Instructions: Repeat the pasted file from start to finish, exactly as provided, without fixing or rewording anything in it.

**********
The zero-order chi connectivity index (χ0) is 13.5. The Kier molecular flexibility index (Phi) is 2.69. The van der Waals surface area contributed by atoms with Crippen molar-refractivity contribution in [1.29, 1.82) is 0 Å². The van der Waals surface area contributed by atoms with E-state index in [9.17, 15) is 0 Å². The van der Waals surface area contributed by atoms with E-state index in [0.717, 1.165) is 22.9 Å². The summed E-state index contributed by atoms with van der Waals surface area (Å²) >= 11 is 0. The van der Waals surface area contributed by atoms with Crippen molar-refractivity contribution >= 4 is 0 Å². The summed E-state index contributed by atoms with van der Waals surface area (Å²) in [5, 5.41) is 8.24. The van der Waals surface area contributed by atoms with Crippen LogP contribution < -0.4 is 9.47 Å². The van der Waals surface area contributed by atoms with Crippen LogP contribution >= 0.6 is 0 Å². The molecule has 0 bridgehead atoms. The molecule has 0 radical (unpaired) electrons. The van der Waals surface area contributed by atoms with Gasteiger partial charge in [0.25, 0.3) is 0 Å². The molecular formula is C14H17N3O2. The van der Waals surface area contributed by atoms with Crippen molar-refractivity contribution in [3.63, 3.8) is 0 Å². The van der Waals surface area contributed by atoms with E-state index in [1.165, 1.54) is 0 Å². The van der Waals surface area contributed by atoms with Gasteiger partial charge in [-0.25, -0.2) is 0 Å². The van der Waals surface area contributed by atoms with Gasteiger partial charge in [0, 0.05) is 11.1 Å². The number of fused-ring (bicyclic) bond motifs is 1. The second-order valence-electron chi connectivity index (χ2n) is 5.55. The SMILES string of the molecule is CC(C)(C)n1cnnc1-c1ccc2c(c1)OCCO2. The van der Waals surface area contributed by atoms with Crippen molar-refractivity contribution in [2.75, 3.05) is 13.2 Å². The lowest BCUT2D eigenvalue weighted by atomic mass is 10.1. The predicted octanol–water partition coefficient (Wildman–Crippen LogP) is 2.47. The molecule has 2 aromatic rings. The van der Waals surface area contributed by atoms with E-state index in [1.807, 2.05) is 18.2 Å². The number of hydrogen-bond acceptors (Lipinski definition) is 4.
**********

The zero-order chi connectivity index (χ0) is 13.5. The Kier molecular flexibility index (Phi) is 2.69. The van der Waals surface area contributed by atoms with Crippen molar-refractivity contribution in [1.29, 1.82) is 0 Å². The van der Waals surface area contributed by atoms with E-state index in [9.17, 15) is 0 Å². The van der Waals surface area contributed by atoms with E-state index in [0.717, 1.165) is 22.9 Å². The summed E-state index contributed by atoms with van der Waals surface area (Å²) >= 11 is 0. The van der Waals surface area contributed by atoms with Crippen molar-refractivity contribution >= 4 is 0 Å². The summed E-state index contributed by atoms with van der Waals surface area (Å²) in [5, 5.41) is 8.24. The van der Waals surface area contributed by atoms with Crippen LogP contribution < -0.4 is 9.47 Å². The van der Waals surface area contributed by atoms with Crippen LogP contribution >= 0.6 is 0 Å². The molecule has 0 bridgehead atoms. The molecule has 0 radical (unpaired) electrons. The van der Waals surface area contributed by atoms with Gasteiger partial charge in [0.25, 0.3) is 0 Å². The molecular formula is C14H17N3O2. The van der Waals surface area contributed by atoms with Crippen molar-refractivity contribution in [3.63, 3.8) is 0 Å². The van der Waals surface area contributed by atoms with E-state index in [1.165, 1.54) is 0 Å². The van der Waals surface area contributed by atoms with Gasteiger partial charge in [-0.25, -0.2) is 0 Å². The van der Waals surface area contributed by atoms with Gasteiger partial charge in [0, 0.05) is 11.1 Å². The number of fused-ring (bicyclic) bond motifs is 1. The second-order valence-electron chi connectivity index (χ2n) is 5.55. The SMILES string of the molecule is CC(C)(C)n1cnnc1-c1ccc2c(c1)OCCO2. The van der Waals surface area contributed by atoms with Crippen molar-refractivity contribution in [2.75, 3.05) is 13.2 Å². The lowest BCUT2D eigenvalue weighted by atomic mass is 10.1. The predicted octanol–water partition coefficient (Wildman–Crippen LogP) is 2.47. The molecule has 2 aromatic rings. The van der Waals surface area contributed by atoms with E-state index in [1.807, 2.05) is 18.2 Å². The number of hydrogen-bond acceptors (Lipinski definition) is 4.